Via The Anchoress, here is a short blurb written by Mike Rowe, host of The Discovery Channel‘s “Dirty Jobs”, in response to a reader’s question about the AIG bonus uproar:
… a better term than “bonus” should be used to refer to these payouts. For many, a “bonus” is not an unexpected surprise. It is the motivating factor, and the only reason the working relationship exists at all. It is in other words, it’ the very essence of the deal.
Because these “bonuses” are not guaranteed, they are a reflection of an individual’s willingness to assume a certain level of risk that most salaried workers would go out of their way to avoid. Likewise, “bonuses” are the only way for highly competitive corporations to attract and compensate “top talent.” Arguing over whether the money in question is gross or exorbitant is beside the point and after the fact, in my opinion. So too, is the exact manner in which it’s earned. That’s between the employer and the employee, and governed by the terms of the deal. What really matters, is the workers conscious willingness to forgo a big guarantee, in favor of a potentially larger payout based on his or her performance. It’s an entirely different form of risk, that is the opposite of a weekly or monthly paycheck.
If, as a contracted employee who signed on for the sole purpose of making money, I did everything I was supposed to do to earn a payout of $5 million dollars, I would expect to be paid. I assumed a level of risk, and preformed as asked. A deal is a deal. The only circumstance that could justify a non-payment, would be the bankruptcy of the firm. (That’s the biggest part of the risk I assumed, working in a volatile and competitive industry.) However, if the company stays in business, or is not allowed to fail, I’d absolutely expect my money. And if I got it, and was then suddenly asked to return it because the government realized it looked politically stupid and fiscally foolish for subsidizing my big fat bonus with taxpayer money, I might be inclined to say “I’m sorry, but I’m a tax-payer too. If you didn’t want to pay me what I was legally owed, you should have let the company fail. My deal was with AIG, not you.”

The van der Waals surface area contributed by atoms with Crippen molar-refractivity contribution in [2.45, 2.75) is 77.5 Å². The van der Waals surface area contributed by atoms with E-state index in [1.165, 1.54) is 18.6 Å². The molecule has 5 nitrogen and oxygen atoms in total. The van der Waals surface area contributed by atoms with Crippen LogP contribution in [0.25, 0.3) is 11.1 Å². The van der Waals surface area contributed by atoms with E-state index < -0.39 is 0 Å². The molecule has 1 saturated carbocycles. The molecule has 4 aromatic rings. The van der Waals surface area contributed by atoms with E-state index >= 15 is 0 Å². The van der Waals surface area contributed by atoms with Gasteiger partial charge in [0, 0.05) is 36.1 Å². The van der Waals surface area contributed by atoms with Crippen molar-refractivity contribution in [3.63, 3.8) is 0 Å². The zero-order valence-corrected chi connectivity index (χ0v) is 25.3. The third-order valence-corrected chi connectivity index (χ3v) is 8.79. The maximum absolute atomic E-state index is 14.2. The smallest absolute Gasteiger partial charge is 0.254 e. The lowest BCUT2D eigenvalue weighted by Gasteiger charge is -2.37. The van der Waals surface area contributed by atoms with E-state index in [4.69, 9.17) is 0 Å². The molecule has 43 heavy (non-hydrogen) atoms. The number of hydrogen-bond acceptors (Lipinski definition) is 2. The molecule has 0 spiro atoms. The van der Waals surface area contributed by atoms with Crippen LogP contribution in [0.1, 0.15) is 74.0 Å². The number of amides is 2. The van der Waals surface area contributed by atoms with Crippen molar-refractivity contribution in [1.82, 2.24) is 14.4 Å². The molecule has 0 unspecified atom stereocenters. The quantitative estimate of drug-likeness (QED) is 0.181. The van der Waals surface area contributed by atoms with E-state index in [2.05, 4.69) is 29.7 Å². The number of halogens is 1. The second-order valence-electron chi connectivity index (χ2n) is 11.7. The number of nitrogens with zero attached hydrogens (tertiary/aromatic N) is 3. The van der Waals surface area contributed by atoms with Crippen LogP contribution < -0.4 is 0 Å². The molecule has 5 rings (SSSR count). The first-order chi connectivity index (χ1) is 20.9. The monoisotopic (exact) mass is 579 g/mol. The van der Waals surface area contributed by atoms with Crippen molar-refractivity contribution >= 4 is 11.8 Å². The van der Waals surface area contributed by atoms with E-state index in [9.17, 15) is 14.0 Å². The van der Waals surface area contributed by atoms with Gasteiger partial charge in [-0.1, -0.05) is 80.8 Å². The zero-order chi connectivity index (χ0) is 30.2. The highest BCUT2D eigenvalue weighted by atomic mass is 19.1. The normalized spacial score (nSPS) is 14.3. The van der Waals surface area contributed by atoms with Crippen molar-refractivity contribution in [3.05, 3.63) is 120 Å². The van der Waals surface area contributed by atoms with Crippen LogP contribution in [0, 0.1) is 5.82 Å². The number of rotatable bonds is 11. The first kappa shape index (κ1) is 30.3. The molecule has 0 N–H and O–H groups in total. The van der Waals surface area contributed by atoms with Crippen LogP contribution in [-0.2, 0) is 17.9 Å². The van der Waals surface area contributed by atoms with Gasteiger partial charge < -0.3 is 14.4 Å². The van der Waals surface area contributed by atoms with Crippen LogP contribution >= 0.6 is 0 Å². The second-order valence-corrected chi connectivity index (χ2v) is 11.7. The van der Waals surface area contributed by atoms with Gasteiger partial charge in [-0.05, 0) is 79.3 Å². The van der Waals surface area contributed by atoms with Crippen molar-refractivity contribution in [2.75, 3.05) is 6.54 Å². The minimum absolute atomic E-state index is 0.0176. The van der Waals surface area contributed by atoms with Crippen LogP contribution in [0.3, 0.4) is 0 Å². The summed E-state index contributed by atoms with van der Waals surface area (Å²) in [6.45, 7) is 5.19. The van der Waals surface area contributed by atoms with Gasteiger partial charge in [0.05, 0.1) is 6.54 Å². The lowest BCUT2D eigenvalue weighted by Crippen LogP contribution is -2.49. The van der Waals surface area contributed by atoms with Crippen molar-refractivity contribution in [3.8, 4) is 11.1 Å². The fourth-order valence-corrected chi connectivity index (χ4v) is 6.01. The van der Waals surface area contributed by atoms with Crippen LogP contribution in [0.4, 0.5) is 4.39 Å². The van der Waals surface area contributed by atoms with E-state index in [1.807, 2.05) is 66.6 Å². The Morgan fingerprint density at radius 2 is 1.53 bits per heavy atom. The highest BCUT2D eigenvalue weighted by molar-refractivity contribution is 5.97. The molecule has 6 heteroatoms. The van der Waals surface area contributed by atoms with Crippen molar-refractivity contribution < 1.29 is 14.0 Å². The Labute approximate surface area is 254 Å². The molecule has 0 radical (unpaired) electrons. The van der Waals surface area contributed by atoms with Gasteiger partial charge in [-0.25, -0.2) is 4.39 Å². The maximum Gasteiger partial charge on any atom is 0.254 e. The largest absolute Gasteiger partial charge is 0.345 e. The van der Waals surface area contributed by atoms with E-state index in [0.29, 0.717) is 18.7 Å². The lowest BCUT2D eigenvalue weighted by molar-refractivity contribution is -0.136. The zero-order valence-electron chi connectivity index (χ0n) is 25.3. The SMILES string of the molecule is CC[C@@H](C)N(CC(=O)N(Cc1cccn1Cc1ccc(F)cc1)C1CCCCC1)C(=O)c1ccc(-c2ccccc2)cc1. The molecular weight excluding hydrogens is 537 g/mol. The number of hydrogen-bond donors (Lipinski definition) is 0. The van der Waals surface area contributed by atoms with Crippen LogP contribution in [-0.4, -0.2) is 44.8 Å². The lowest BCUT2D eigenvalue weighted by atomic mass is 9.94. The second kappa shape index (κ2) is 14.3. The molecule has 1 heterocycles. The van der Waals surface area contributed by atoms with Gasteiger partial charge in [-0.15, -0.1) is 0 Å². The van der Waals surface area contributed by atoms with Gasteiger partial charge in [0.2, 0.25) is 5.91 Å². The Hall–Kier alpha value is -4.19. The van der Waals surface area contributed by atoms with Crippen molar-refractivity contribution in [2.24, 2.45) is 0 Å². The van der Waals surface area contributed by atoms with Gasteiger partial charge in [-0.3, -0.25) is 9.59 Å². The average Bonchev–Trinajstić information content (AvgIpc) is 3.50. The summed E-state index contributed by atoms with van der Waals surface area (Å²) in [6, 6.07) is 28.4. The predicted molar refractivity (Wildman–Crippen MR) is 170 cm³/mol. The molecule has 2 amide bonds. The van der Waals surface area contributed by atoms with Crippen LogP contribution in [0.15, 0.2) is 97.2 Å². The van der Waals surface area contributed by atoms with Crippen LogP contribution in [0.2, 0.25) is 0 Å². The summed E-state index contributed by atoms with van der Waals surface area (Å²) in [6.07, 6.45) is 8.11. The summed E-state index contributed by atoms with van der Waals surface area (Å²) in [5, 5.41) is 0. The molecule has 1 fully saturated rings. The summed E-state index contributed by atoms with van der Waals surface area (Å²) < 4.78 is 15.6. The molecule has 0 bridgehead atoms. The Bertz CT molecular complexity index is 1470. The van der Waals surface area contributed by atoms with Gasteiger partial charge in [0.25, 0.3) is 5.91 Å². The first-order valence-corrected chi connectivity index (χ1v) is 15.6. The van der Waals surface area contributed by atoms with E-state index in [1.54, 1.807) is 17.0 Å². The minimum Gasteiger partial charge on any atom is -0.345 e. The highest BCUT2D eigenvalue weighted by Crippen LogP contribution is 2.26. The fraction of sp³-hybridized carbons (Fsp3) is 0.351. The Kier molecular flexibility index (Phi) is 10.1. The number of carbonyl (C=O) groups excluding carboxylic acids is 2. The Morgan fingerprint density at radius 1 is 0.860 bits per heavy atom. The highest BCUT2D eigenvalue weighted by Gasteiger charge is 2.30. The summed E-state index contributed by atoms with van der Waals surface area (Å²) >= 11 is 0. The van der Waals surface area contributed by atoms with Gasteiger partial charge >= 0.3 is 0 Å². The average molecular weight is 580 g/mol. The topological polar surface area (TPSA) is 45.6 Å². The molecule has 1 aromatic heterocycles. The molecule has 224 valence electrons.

This “bonus rage” would not be happening in a world that respected consequences, because in that world, those companies who can not afford to pay their bills would simply fail, the way they’re supposed to. Likewise, all citizens would live the lifestyle they can afford, the way they’re supposed to. Of course, that is not the world we live in. In fact, companies like AIG have prospered exactly because so many people now live beyond their means. The hard truth is, those big bonuses were earned because AIG got rich saying “yes” to millions of people who should have been told “no.” And because we’re all connected, we all get hurt. (emphasis added)
It’s nice to see that Mike Rowe gets it. These were retention bonuses, paid out because AIG wanted to retain the services of as many good money managers as possible in the wake of its collapse. Many of them agreed to stay behind and work for an annual salary of $1, with the understanding that if they were able to salvage assets and keep the company from going under completely, they would be rewarded with a retention bonus as a “thank you.” All of this was negotiated with employees independently of the bailout that AIG received from the Federal government.
None of this is immoral, nor is it illegal. If you think that banking executives earn too much money, then you need to understand something that I learned some years ago — the amount of money you earn is directly proportional to the amount of earnings that you provide for your employer. In other words, if you want more zeros on your paycheck, then work toward being rewarded with the responsibility to handle million or billion-dollar deals. Investment bankers do this on a routine basis. I do not envy the earnings of financial professionals simply because I have never risked my career by signing a piece of paper where all the numbers were followed by eight or nine zeros. But if I am ever given the responsibility to manage that kind of money, then I would expect to be compensated accordingly.
Finally, for all of you out there who are cheering the march toward nationalization and socialism because somehow Big Government is supposed to be more caring and just toward individuals than Big Business — how on earth can you watch what has happened to the employees of AIG who have been pilloried, mocked, harassed, threatened, criminalized, and perhaps eventually punished for no wrongdoing whatsoever by our government or its subsidized cronies (e.g. ACORN), and come to the conclusion that we can trust government to treat us all fairly? I would much rather put my trust in a private corporation that can’t legally confiscate my wealth or send an armed militia to threaten me by force, than in a Federal government with the authority to use those powers against its citizens.